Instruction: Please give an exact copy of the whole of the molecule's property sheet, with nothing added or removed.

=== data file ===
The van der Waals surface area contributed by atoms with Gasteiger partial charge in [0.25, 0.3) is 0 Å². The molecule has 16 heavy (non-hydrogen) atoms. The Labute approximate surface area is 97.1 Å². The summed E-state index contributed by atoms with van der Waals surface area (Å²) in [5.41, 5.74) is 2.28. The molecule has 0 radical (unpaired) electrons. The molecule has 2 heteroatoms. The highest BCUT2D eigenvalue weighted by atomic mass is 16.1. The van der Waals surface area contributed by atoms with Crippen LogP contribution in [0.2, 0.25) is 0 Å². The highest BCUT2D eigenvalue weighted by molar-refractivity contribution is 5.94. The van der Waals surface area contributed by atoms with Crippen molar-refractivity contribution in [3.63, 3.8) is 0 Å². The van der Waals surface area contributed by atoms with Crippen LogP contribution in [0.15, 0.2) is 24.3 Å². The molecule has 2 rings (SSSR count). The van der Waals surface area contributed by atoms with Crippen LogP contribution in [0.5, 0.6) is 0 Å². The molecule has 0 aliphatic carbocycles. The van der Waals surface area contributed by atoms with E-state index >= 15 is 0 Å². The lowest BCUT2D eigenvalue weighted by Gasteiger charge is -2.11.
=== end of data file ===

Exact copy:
The van der Waals surface area contributed by atoms with Gasteiger partial charge in [0.25, 0.3) is 0 Å². The molecule has 16 heavy (non-hydrogen) atoms. The Labute approximate surface area is 97.1 Å². The summed E-state index contributed by atoms with van der Waals surface area (Å²) in [5.41, 5.74) is 2.28. The molecule has 0 radical (unpaired) electrons. The molecule has 2 heteroatoms. The highest BCUT2D eigenvalue weighted by atomic mass is 16.1. The van der Waals surface area contributed by atoms with Crippen LogP contribution in [0.2, 0.25) is 0 Å². The highest BCUT2D eigenvalue weighted by molar-refractivity contribution is 5.94. The van der Waals surface area contributed by atoms with Crippen molar-refractivity contribution in [3.63, 3.8) is 0 Å². The van der Waals surface area contributed by atoms with Crippen LogP contribution in [0.15, 0.2) is 24.3 Å². The molecule has 2 rings (SSSR count). The van der Waals surface area contributed by atoms with Crippen LogP contribution in [0.5, 0.6) is 0 Å². The molecule has 0 aliphatic carbocycles. The van der Waals surface area contributed by atoms with E-state index >= 15 is 0 Å². The lowest BCUT2D eigenvalue weighted by Gasteiger charge is -2.11.